SCARBOROUGH: Well, J.D., you know, a lot of Democrats would say that “The New York Times” and other newspapers went after Bill Clinton with a vengeance in the 1990s. We can talk about that in a second.
But, first, let‘s take people inside the process. With Newt Gingrich, we were on different sides during that battle. I thought Newt Gingrich had become a liability. I thought it was time for him to leave. You stood by him. You thought that Newt needed to stay. We had a disagreement, but there was a split, especially among the freshmen Republicans. What is it like? Take us inside the Republican Caucus room now, because, as you know, when two, three, four members of your own party start peeling off, things start to get pretty hairy hairy.
SCARBOROUGH: Other than Chris Shays, anybody else turning their back on Tom DeLay?
HAYWORTH: See, here‘s the thing.
And close-circuit to Rahm Emanuel and DCCC, the Democratic Congressional Campaign Committee, folks, keep it up, because what you are doing is, you‘re solidifying the Republican base. You are solidifying the Republican conference, except for one errant voice that has a different constituency. You are actually bringing the conference together.
And you couple that with their widely announced notion of obstruction. It‘s real interesting. With apologies to the Fox series “The O.C.,” what you have from the left, from Rahm Emanuel and Nancy Pelosi, is O.C., not Orange County, but obstruction and then charges of corruption, never substantiated, just the questions, and recycled stories from their accomplices in the media.
SCARBOROUGH: Give me names. OK. We‘ve—give me names. If you are keeping score at home, you‘ve got Chris Shays coming out saying DeLay needs to resign. Any other Republicans breaking ranks right now? Because, as you know and as I know, when two, three, four start breaking ranks, it spreads like an infection. Anybody else out there?
HAYWORTH: No, no, no, I don‘t see it out there.
And, in fact, just to take you back to the whole Newt situation, the bottom line was, for former Speaker Gingrich, how he became the former speaker, was in wake of the midterm elections in 1998. And that wasn‘t the Republican conference. That was the verdict of the people. When you lose seats when you are projected to gain seats, that‘s an electoral loss. And the guy at the top takes the blame for it. So, that‘s what happened in that situation, sure.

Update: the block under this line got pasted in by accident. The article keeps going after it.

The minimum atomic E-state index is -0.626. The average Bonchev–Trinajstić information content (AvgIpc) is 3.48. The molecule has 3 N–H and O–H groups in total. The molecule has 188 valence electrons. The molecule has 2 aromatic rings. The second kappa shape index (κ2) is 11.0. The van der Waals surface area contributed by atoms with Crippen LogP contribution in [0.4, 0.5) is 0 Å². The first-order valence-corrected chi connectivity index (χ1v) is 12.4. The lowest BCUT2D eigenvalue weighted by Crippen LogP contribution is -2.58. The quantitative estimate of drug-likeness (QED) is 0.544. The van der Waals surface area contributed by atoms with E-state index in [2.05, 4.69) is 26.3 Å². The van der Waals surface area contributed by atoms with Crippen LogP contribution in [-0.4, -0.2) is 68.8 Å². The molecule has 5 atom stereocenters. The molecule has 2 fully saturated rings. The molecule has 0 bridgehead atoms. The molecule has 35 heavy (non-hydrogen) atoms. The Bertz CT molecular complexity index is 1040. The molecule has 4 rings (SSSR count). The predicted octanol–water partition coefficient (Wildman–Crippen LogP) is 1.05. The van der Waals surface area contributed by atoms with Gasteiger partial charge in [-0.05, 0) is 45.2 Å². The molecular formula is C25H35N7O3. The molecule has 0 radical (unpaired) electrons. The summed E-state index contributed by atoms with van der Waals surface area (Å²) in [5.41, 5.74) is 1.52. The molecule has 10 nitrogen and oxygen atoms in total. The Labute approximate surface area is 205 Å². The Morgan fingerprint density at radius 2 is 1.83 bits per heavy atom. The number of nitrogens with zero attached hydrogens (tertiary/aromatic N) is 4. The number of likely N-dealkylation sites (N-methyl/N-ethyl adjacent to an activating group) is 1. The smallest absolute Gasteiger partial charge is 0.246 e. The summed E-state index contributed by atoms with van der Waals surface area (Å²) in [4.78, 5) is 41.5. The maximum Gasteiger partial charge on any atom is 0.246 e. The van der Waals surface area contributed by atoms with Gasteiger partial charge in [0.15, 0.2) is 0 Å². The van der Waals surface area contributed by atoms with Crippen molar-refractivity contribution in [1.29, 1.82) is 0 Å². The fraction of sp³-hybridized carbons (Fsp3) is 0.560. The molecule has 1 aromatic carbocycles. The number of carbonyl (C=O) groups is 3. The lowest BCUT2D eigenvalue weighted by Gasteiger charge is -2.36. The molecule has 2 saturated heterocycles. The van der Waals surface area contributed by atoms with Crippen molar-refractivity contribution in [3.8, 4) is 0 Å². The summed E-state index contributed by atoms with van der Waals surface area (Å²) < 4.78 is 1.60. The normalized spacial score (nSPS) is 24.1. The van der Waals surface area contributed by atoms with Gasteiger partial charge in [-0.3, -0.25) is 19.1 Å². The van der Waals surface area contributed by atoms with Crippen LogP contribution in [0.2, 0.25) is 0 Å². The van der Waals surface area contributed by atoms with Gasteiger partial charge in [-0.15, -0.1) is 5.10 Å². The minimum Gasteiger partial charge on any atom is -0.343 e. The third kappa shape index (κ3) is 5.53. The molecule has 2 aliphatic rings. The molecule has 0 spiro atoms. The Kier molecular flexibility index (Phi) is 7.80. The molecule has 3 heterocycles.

SCARBOROUGH: All right, stay right there, J.D. We are going to be coming back talking to you.
Also, Paul Levinson is going to be coming in, taking the other side, right after this break.
SCARBOROUGH: we‘re Back With Congressman J.D. Hayworth. And let‘s bring in Fordham University Professor Paul Levinson.
Paul, explain to me, if you will, how you have Sandy Berger, top national security guy for the Clinton administration, steals five documents, classified documents, shreds three of them at the height of the 9/11 hearings, and we don‘t hear about it in the press?
PAUL LEVINSON, DIRECTOR OF MEDIA STUDIES, FORDHAM UNIVERSITY: Well, the answer is simple. Sandy Berger today is yesterday‘s chop meat, in contrast to Tom DeLay, who currently holds a very important position in Congress.
The media are watchdogs. We don‘t want them watching George Washington‘s administration or Franklin Roosevelt‘s or Bill Clinton‘s. We want them watching people who are currently in power in government. So, it‘s completely appropriate that “The Times” covers Tom DeLay and only rarely covers Sandy Berger.
SCARBOROUGH: But don‘t we—don‘t you want to know why Sandy Berger, at the height of the 9/11 hearings, destroyed documents, stole documents from the National Archives?
LEVINSON: Sure, I want to know. I am curious. That‘s really, though, historically interesting. Tom DeLay is in a position to do danger and harm right now, if the charges are...
LEVINSON: Well, I‘m glad your guest is laughing. But the fact is there are...
HAYWORTH: It‘s just so absurd, Paul.
LEVINSON: There are serious allegations. And “The Times” is reporting...
SCARBOROUGH: One at a time.
LEVINSON: “The Times” is reporting the allegations. Your saying that they are not true doesn‘t prove that they‘re not true. “The Times” is doing their job by letting the American people know about these ongoing charges.
SCARBOROUGH: You got a couple seconds.
HAYWORTH: Yes, just, the important thing, Joe, is this.
Buried in the story the fact that Tom DeLay has committed no crime. In the meantime, Sandy burglar has stolen documents from the National Archives, committed a crime. It‘s true. He lied to the press after he was caught. And it has an important perspective on what is happening today.
SCARBOROUGH: All right.
Thank you, J.D.
Thank you, Professor.
We‘ll see you tomorrow night in SCARBOROUGH COUNTRY.